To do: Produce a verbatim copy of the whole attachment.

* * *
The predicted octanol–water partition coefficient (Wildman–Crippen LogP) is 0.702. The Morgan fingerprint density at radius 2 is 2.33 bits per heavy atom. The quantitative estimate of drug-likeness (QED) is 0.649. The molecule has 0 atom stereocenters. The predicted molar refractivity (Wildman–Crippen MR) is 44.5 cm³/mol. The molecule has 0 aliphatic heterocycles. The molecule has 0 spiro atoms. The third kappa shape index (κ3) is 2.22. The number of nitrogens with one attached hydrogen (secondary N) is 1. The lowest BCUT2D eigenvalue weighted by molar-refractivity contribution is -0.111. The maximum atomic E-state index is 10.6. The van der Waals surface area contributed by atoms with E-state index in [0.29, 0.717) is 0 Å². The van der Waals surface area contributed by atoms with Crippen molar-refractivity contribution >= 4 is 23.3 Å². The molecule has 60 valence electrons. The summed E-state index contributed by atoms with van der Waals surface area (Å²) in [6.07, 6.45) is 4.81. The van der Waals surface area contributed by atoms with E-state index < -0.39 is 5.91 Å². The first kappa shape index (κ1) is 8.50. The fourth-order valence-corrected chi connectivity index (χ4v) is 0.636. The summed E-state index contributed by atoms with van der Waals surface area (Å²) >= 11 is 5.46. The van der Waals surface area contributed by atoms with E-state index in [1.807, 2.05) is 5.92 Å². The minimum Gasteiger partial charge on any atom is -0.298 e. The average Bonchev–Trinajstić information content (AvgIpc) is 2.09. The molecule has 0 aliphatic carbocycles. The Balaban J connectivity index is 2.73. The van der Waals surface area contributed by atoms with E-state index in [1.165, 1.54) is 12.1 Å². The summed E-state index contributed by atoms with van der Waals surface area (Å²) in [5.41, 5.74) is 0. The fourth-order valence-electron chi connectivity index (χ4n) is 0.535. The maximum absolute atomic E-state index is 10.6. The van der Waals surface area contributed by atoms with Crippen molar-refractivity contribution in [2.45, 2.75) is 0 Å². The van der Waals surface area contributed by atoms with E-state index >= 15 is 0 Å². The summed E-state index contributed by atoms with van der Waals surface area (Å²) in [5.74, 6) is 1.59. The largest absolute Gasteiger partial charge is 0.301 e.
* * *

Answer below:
The predicted octanol–water partition coefficient (Wildman–Crippen LogP) is 0.702. The Morgan fingerprint density at radius 2 is 2.33 bits per heavy atom. The quantitative estimate of drug-likeness (QED) is 0.649. The molecule has 0 atom stereocenters. The predicted molar refractivity (Wildman–Crippen MR) is 44.5 cm³/mol. The molecule has 0 aliphatic heterocycles. The molecule has 0 spiro atoms. The third kappa shape index (κ3) is 2.22. The number of nitrogens with one attached hydrogen (secondary N) is 1. The lowest BCUT2D eigenvalue weighted by molar-refractivity contribution is -0.111. The maximum atomic E-state index is 10.6. The van der Waals surface area contributed by atoms with E-state index in [0.29, 0.717) is 0 Å². The van der Waals surface area contributed by atoms with Crippen molar-refractivity contribution >= 4 is 23.3 Å². The molecule has 60 valence electrons. The summed E-state index contributed by atoms with van der Waals surface area (Å²) in [6.07, 6.45) is 4.81. The van der Waals surface area contributed by atoms with E-state index < -0.39 is 5.91 Å². The first kappa shape index (κ1) is 8.50. The fourth-order valence-corrected chi connectivity index (χ4v) is 0.636. The summed E-state index contributed by atoms with van der Waals surface area (Å²) >= 11 is 5.46. The van der Waals surface area contributed by atoms with E-state index in [1.807, 2.05) is 5.92 Å². The minimum Gasteiger partial charge on any atom is -0.298 e. The average Bonchev–Trinajstić information content (AvgIpc) is 2.09. The molecule has 0 aliphatic carbocycles. The Balaban J connectivity index is 2.73. The van der Waals surface area contributed by atoms with E-state index in [1.165, 1.54) is 12.1 Å². The summed E-state index contributed by atoms with van der Waals surface area (Å²) in [5.41, 5.74) is 0. The fourth-order valence-electron chi connectivity index (χ4n) is 0.535. The maximum absolute atomic E-state index is 10.6. The van der Waals surface area contributed by atoms with Crippen molar-refractivity contribution in [2.45, 2.75) is 0 Å². The van der Waals surface area contributed by atoms with E-state index >= 15 is 0 Å². The summed E-state index contributed by atoms with van der Waals surface area (Å²) in [5.74, 6) is 1.59. The largest absolute Gasteiger partial charge is 0.301 e.